There’s a secret that Kimberly-Clark does not want you to know: Every Kleenex tissue is made from ancient forests. In fact, the tissues contain no recycled fiber at all. None. Instead, Kleenex is made from trees up to 180 years old cut from ancient forests that are up to 10,000 years old. These forests are home to eagles, bears, foxes and endangered caribou that are losing more habitat with every box of Kleenex bought.
Despite mounting pressure Kleenex’s parent company, the Kimberly-Clark Corporation, has been unwilling to improve its practices, continuing to rely on paper and pulp made from clearcut Endangered forest, including North America's Boreal Forest. Kimberly-Clark clears these ancient forests, essential in fighting climate change and providing home to wildlife like caribou, wolves, eagles and bears, to make products that are flushed down the toilet or thrown away.
We made an animation with famous artist Mark Fiore to show just how ridiculous Kimberly-Clark's new partnership with Pixar is. They're making Kleenex boxes with Wall-E on the side, nevermind that the film was about destroying the earth. Enjoy!
SAN FRANCISCO — In the hairy and hoax-filled history of Bigfoot, those who believe in the mythical beast have offered up all manner of evidence, from grainy photos to hoarse recordings to tracks of those aforementioned feet.
But on Friday at a hotel in Palo Alto, Calif., a pair of Bigfoot hunters say they will present what they contend is the most definitive proof yet of an animal that science says does not exist: DNA evidence and photographs of a dead specimen they say they found in a remote swath of woods in northern Georgia. More here.
Update: Surprise! It's a hoax. Reuters is reporting that genetic testing shows the Bigfoot was really a human and an opossum.
Richard Brooks of Greenpeace Canada makes the list for the 50 Most Influential People in Pulp and Paper Today, according to RISI. Here's what they had to say about Richard:
14. Richard Brooks, Greenpeace
A group of citizens came together in 1971 to create Greenpeace. Their mission was to protest US nuclear testing off the coast of Alaska. These activists made history by bringing worldwide attention to the dangers of nuclear testing. The focus of the organization has now turned to other environmental issues, including targeting Kimberly Clark for their unwillingness to create a fiber policy that increases the use of recycled fiber. Richard Brooks is the coordinator of Greenpeace’s forest campaign in Canada, which aims to preserve intact forest areas, implement sustainable forestry and transform the forest products industry. He and his team have leveraged Greenpeace’s unique brand of markets mobilization and direct action campaigning to pressure some of the largest forest product companies in the world. Richard has brought international attention to the globally important Boreal Forest and the role that the pulp and paper sector plays in deciding its future.
AMSTERDAM – The Indonesian province of Riau has pledged to halt the destruction of its forests and peatlands; a move that will prevent billions of tonnes of carbon from entering the atmosphere.Indonesia is the world’s 3rd largest global warming polluter, mostly due to deforestation. In many cases, the forests of Indonesia are being cut down illegally to make way for palm plantations. Forest fires in Indonesia have been called the single largest greenhouse gas emitter in the world.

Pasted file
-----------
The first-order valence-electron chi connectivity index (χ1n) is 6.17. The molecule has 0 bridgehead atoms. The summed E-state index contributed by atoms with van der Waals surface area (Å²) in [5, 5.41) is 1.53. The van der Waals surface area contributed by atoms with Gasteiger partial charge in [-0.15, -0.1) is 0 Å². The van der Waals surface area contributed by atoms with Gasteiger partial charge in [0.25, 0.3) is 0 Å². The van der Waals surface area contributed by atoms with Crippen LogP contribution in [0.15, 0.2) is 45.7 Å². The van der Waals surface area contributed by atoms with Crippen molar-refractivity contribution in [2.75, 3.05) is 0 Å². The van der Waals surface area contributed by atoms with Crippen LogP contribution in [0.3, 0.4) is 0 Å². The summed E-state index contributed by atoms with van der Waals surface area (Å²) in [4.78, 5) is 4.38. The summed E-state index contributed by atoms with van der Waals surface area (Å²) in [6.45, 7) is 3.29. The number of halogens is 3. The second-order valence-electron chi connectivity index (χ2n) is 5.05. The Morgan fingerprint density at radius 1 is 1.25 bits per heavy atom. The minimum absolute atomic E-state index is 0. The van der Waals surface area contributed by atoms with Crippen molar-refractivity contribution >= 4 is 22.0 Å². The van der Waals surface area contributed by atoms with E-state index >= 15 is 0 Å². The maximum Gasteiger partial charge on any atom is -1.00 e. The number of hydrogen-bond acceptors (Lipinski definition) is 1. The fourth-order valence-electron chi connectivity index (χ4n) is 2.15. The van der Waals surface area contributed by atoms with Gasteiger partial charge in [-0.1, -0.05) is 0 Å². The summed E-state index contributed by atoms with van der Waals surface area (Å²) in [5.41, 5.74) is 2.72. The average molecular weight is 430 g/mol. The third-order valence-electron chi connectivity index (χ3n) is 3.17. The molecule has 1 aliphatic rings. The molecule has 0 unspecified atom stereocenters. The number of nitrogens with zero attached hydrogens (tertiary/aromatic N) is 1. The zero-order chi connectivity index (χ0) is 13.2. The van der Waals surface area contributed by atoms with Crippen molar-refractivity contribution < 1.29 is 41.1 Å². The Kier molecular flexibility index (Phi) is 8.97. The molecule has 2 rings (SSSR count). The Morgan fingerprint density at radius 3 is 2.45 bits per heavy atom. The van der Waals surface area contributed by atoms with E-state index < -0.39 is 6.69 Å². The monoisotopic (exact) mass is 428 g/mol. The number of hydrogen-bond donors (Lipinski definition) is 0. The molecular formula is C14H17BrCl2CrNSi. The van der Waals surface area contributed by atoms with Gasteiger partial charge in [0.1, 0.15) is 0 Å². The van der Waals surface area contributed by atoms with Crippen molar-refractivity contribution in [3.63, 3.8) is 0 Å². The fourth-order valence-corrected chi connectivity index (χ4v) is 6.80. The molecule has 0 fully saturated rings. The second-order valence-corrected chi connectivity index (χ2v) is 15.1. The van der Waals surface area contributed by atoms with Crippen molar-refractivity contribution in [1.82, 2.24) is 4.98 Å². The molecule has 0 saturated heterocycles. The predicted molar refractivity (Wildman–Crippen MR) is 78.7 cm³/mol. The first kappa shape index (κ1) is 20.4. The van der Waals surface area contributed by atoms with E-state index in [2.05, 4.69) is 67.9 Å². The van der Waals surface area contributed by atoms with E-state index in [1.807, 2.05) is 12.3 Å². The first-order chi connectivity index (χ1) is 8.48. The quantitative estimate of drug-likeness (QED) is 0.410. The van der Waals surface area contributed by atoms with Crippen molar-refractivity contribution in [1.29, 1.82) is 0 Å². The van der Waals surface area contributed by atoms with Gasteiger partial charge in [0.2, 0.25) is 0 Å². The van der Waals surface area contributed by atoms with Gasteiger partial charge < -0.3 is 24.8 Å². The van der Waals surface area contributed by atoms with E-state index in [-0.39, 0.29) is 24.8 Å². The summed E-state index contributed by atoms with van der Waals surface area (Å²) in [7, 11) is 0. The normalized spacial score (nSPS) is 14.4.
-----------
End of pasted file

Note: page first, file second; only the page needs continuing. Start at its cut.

At a ceremony in the provincial capital Pekanbaru, Riau Governor Wan Abu Bakar announced the temporary ban, which will remain in place until a law is agreed. The move follows Indonesian President Susilo Bambang Yudhoyono’s pledge at the G-8 Summit in July to reduce carbon emissions from deforestation by 50 percent by 2009.
Amount of virgin tree pulp used annually: 3.1 million metric tonnes (3.4 million tons)You read right: less than 1% of all the Kleenex, Scott, and Cottonelle people buy from the store every day is made from recycled content. That’s inconscionable, especially considering that the company isn’t sourcing its virgin fiber responsibly, to boot. Obviously, if the company had a high standard for using recycled content in its products, they wouldn’t have to cut down so much old-growth Boreal forest. But even when it’s necessary for them to use virgin pulp, they could be sourcing it much more susatinably. As the report states:
Percent of total fibre used in Kimberly-Clark products sold in North America that comes from recycled sources: 18
Percent of total fibre used in Kimberly-Clark consumer brands sold in North America that comes from recycled sources: Less than 1
If the company increased its use of recycled fibre across its entire range of products, it could dramatically reduce its reliance on virgin tree pulp. And if it adopted a more rigorous and credible policy, one that prohibited the use of fibre from Endangered Forests (including intact forests and threatened species habitat) and made a meaningful commitment to wood certified by the Forest Stewardship Council, Kimberly-Clark could ensure that virgin fibre it did use in its products came from well-managed forests.Inexplicably, the company has resisted implementing these simple and seemingly commonsense standards. Plus, I haven't even mentioned the social justice issues this raises: the First Nations peoples who have lived in and off of the Kenogami Forest for generation after generation who weren't consulted whatsoever about KC's plans to destroy their homeland, for instance. Needless to say, KC can do better, and we aren’t letting them off the hook until they do.